￼Sen. Byron Dorgan, a 18-year veteran Democrat, dropped a late-day bombshell, announcing he will retire when his term ends this year. Dorgan's announcement represents an opportunity for Republicans: North Dakota is a Republican-leaning state, where President Obama got just 45% of the vote last year.
In a statement just released by his office, Dorgan says he wants "to make time for other priorities" after more than 30 years in public life. He insists he's not disillusioned with politics, though he did express dismay over the increasingly partisan tone on Capitol Hill. Here is what Dorgan, 67, said in his statement:
"This decision does not relate to any dissatisfaction that I have about serving in the Senate. Yes, I wish there was less rancor and more bipartisanship in the U.S. Senate these days. But still, it is a great privilege to serve and I have the utmost respect for all of the men and women with whom I serve. . . And although he inherited an economy in serious trouble, I remain confident that President Obama is making the right decisions to put our country back on track. Further, my decision has no relationship to the prospect of a difficult election contest this year. Frankly, I think if I had decided to run for another term in the Senate I would be reelected."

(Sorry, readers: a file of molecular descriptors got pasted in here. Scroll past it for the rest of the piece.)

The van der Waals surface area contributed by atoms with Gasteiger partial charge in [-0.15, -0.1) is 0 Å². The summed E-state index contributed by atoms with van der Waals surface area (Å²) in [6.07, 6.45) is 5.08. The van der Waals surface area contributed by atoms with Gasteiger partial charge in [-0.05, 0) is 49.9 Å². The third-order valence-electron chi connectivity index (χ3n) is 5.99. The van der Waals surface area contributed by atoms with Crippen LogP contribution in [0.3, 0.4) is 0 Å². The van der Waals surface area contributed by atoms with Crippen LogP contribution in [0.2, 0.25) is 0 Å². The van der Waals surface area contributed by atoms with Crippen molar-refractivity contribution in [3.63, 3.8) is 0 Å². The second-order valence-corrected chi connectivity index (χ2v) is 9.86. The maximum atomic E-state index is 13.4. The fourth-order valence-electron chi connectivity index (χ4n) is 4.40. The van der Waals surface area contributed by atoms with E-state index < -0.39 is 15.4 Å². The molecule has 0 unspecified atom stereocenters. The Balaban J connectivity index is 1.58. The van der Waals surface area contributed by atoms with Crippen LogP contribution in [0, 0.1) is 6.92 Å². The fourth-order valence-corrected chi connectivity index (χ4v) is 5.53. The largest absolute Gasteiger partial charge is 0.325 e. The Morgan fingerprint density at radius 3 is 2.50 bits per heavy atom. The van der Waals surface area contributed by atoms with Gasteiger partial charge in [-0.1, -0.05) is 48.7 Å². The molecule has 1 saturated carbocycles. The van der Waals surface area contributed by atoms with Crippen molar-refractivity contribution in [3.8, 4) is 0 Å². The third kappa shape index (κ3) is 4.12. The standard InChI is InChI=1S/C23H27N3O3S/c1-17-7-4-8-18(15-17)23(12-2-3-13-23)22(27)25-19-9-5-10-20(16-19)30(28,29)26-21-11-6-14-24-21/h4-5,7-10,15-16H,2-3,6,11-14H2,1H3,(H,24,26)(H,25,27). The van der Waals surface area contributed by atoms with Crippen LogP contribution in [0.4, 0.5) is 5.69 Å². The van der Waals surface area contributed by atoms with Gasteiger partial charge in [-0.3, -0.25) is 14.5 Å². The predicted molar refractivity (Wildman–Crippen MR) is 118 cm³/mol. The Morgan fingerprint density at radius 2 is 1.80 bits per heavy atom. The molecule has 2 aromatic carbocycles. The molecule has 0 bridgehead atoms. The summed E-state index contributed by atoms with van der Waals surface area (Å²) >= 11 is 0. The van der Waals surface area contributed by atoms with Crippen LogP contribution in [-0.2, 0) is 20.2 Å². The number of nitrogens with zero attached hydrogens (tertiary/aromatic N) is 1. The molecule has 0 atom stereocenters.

Up until today, there was no indication that Dorgan might step down. The non-partisan Rothenberg Political Report rated the veteran Democrat as having a lock on re-election, and USA TODAY's Fredreka Schouten reports that Dorgan had a healthy campaign warchest of $3.9 million as of Sept. 30.
He may have more money than any other possible challenger at this time, but they forgot to mention his abysmal polling numbers.
To make matters worse for Dorgan, the former ND Governor Hoeven is said to be taking a serious look at running against him. In a poll from late December, Dorgan was 22 points behind the popular Republican governor in a heads-up race.
His support for Obamacare and vote for the Senate HCR bill aren't helping, either. Almost two-thirds of North Dakotans don't want the current healthcare bill to pass. While his personal approval numbers are as bad as one might think, compared to Hoeven's, it's very lopsided. He won't admit it, but his bad poll numbers and falling popularity of Obama and the Congressional attempts at healthcare reform was probably a huge factor in his decision not to run.